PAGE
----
Indigenous Big Bash star Dan Christian joins growing list of cricketers who want the date of Australia Day changed after Jason Gillespie and Ash Gardner blasted January 26 holiday
Indigenous Big Bash star Dan Christian has added his voice to the growing chorus of cricketers criticising Australia Day.
The Sydney Sixers all-rounder praised Australia star Ashleigh Gardner for using her platform as ‘Australian cricketer and proud Aboriginal woman, to promote conversation’ over the meaning of the national holiday.
Writing on Twitter, Christian called on MPs to ‘make meaningful improvements to the systemic and cyclical issues affecting our people’ and urge them to start by ‘changing the date’.
Dan Christian (left) has added his voice to the growing chorus of cricketers criticising the Australia Day national holiday
On Sunday, Gardner slammed January 26 – the date the First Fleet arrived in Sydney – as a day celebrating ‘genocide, massacres and dispossession’ and noted playing on Australia Day did not sit well with her.
Gardner and her teammates are due to play Pakistan in Hobart on Thursday in the second T20 of their three-match series.
Originally scheduled for January 27 in Canberra, but was switched to Hobart on January 26 after South Africa abandoned their men’s ODI series.
And the number one ranked T20 all-rounder in the world, whose mother and ancestors come from north-western New South Wales, said she will be reflecting on what the day means to her ancestors when she takes the field.
Christian praised Australia star Ashleigh Gardner for speaking out on the issue
‘As a proud Muruwari woman and reflecting on what January 26 means to me and my people, it is a day of hurt and mourning,’ she posted on social media.
‘My culture is something I hold close to my heart […] and I’m always so proud to speak about whenever asked.
‘For those who don’t have a good understanding of what the day means, it was the beginning of genocide, massacres and dispossession.’
Gardner received full support from captain Meg Lanning, who said the team was keen to use their platforms to educate Australians on the issue.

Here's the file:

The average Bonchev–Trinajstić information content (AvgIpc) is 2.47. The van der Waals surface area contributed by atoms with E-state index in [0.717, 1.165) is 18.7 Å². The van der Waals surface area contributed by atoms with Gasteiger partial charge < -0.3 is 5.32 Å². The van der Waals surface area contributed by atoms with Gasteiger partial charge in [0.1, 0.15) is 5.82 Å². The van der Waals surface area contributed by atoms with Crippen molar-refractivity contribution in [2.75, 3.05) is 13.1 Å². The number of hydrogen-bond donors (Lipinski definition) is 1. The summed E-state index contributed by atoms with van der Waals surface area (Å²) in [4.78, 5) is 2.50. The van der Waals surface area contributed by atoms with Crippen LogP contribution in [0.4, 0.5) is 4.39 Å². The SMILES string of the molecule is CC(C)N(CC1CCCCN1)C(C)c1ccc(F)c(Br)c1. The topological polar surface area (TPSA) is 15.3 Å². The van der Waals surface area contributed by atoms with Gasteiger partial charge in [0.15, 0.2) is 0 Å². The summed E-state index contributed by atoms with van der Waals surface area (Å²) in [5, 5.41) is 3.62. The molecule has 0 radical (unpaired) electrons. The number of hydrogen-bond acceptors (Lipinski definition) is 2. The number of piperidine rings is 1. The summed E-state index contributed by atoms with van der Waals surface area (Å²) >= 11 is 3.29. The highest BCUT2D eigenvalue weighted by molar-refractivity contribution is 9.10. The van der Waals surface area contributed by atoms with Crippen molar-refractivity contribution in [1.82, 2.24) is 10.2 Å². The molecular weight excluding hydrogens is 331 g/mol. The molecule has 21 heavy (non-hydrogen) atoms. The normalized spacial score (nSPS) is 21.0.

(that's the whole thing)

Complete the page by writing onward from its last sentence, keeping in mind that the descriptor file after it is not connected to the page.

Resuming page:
Gardner said on Sunday she wasn’t comfortable with playing on January 26
The Aussie star is a proud Muruwari woman, whose mother and ancestors come from north-western New South Wales and has spoken out against Australia Day
‘Something we would like to do is acknowledge the sadness and grief that day brings for First Nations people,’ she said.
‘We’re going to try to use the opportunity we have to educate ourselves and try to create a better understanding of what it means and their culture.’
Aussie legend Jason Gillespie also backed Gardner’s comments.
A veteran of 71 Tests, Gillespie is now a highly regarded coach with the Adelaide Strikers and South Australia, and the Kamilaroi man is also an advocate for Indigenous people.
Former Australia Test great Jason Gillespie has also publicly backed Gardner
‘A day in which all Australians can celebrate would be my preference,’ Gillespie, who was the first Indigenous male Test player, told News Corp on Sunday.
‘What a lot of people don’t realise is that history shows Australia Day has not always been celebrated on January 26.
‘The conversations need to continue to explore an alternative.’
Cricket Australia has introduced a raft of pro-Indigenous policies and practices in recent years and acknowledged January 26 could be a date that is traumatic to First Nations people.
Australia captain Meg Lanning (middle) said the team was united in support of Gardner, who on Sunday criticised Australia Day as the ‘beginning of genocide’
‘Cricket Australia acknowledges 26 January is a day that has multiple meanings and evokes mixed feelings in communities across our richly diverse nation,’ it said in a statement.
In a move orchestrated by the players, Australia will wear an Indigenous jersey in the match against Pakistan and their socks and wristbands will also feature Indigenous colours and motifs.
Australia will also wear a First Nation jersey at the T20 World Cup in South Africa next month and Indigenous elements have become a staple of the Big Bash this season.
Meanwhile, before each home series the Australian side – of both genders – does a Barefoot Circle with their opponents to acknowledge the traditional owners of the land.